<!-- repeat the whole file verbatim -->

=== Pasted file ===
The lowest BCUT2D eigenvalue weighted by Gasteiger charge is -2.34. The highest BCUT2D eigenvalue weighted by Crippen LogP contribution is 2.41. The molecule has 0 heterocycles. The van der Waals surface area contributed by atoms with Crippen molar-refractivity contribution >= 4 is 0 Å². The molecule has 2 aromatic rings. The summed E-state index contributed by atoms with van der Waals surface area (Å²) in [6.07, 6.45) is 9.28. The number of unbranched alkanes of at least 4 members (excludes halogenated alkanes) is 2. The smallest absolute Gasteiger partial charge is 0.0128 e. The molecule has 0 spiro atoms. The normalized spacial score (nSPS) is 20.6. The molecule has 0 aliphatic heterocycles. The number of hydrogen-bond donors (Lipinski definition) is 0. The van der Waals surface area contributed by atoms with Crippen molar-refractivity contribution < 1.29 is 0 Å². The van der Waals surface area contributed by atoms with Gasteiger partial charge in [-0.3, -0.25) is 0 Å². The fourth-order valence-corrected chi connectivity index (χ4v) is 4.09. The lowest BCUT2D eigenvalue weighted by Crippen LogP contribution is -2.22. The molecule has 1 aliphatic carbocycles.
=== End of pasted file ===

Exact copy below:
The lowest BCUT2D eigenvalue weighted by Gasteiger charge is -2.34. The highest BCUT2D eigenvalue weighted by Crippen LogP contribution is 2.41. The molecule has 0 heterocycles. The van der Waals surface area contributed by atoms with Crippen molar-refractivity contribution >= 4 is 0 Å². The molecule has 2 aromatic rings. The summed E-state index contributed by atoms with van der Waals surface area (Å²) in [6.07, 6.45) is 9.28. The number of unbranched alkanes of at least 4 members (excludes halogenated alkanes) is 2. The smallest absolute Gasteiger partial charge is 0.0128 e. The molecule has 0 spiro atoms. The normalized spacial score (nSPS) is 20.6. The molecule has 0 aliphatic heterocycles. The number of hydrogen-bond donors (Lipinski definition) is 0. The van der Waals surface area contributed by atoms with Crippen molar-refractivity contribution < 1.29 is 0 Å². The van der Waals surface area contributed by atoms with Gasteiger partial charge in [-0.3, -0.25) is 0 Å². The fourth-order valence-corrected chi connectivity index (χ4v) is 4.09. The lowest BCUT2D eigenvalue weighted by Crippen LogP contribution is -2.22. The molecule has 1 aliphatic carbocycles.